Urban Farming and Cool Trailers

This time, Nora Young looks at the urban agriculture trend. According to a new study, the majority of people doing small scale urban agriculture (eg, rooftop market gardening) in the U.S. generate less than $10,000 in sales. This calls into question the sustainability of the urban ag trend (via City Lab). In a bit of good news, though, Modern Farmer looks at a really cool idea: mobile urban farm stands that sell fresh food near public transit, for people in "food deserts". Cathi Bond continues her love of tiny, perfectly planned spaces with the Tiger Moth, a really cool trailer designed by a former NASA engineer. There's a neat-o video tour! https://www.youtube.com/watch?v=FeWR2b-jRNw     [iframe style="border:none" src="http://html5-player.libsyn.com/embed/episode/id/4202253/height/100/width/480/thumbnail/no/render-playlist/no/theme/standard" height="100" width="480" scrolling="no" allowfullscreen webkitallowfullscreen mozallowfullscreen oallowfullscreen msallowfullscreen] Download MP3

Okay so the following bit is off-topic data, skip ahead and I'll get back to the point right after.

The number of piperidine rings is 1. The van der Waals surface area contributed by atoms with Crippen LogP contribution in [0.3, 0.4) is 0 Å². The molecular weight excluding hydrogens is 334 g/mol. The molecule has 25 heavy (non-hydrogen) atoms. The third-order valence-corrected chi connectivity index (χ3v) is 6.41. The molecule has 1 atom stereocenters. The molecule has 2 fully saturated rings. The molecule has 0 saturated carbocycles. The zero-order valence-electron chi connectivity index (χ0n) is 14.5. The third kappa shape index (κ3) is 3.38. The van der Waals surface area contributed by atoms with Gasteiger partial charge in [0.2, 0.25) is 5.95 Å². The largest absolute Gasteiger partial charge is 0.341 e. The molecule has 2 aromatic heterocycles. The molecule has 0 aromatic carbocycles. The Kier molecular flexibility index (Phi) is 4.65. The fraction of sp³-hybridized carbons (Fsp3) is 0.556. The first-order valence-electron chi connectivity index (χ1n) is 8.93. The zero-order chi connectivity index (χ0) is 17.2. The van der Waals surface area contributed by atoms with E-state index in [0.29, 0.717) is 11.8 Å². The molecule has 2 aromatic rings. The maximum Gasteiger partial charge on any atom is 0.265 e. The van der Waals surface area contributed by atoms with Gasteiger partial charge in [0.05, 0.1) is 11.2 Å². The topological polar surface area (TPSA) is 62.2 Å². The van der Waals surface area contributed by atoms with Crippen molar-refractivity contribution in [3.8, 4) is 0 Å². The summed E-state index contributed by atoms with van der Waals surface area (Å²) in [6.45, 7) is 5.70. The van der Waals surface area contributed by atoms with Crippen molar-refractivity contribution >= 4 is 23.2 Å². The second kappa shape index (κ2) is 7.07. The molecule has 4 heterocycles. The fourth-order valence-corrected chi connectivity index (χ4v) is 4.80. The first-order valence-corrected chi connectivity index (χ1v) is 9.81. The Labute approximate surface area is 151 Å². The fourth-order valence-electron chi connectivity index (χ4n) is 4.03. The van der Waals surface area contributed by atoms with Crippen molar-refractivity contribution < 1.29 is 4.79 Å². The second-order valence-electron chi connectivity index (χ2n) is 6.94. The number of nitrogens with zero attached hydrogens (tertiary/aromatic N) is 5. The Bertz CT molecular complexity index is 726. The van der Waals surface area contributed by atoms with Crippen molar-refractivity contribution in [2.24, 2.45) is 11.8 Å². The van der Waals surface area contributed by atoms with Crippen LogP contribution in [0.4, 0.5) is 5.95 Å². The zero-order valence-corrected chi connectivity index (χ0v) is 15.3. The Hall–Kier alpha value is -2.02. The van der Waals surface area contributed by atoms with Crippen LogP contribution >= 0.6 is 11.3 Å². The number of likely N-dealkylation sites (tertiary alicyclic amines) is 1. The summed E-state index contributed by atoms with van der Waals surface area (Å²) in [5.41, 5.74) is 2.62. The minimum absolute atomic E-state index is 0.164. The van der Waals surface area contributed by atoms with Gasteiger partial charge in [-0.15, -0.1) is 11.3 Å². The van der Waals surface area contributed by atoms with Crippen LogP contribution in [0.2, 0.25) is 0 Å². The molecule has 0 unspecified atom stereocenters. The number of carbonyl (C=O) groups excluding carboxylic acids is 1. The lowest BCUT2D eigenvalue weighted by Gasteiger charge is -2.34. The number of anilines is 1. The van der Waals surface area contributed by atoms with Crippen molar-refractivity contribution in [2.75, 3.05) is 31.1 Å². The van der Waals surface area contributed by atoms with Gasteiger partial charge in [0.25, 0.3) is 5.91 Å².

4 responses to “Urban Farming and Cool Trailers

  1. The Tiger Moth represents the perfect blend of the durability of a U-Haul with the flexibility of a tent trailer. A great alternative to larger traditional trailers or campers that might require a truck to transport. This gives you your home base with a drive away vehicle for quick trips away from Camp. Do agree with the ladies that long winter nights might get a bit too cozy for groups but probably great for a solo traveler.

  2. The amount of money made is not surprising. I tracked all the stuff I harvested from my garden last year and by equivalent grocery store prices it was worth $350. My garden is about 20'x20' so around 1/100th of an acre. Costs into it were $200 and that doesn't include any of my labour! Now if I certified organic I could get higher returns but then I also would have higher costs using organic methods and keeping up with paperwork. I'm just doing it for my own use but if I every wanted to try to make a living I'd need a major scale up.

    • Interesting! Thanks for the breakdown. The one area in my postage stamp sized back yard where I notice a payoff is growing black kale, which is expensive in stores and grows well, and for a long period.

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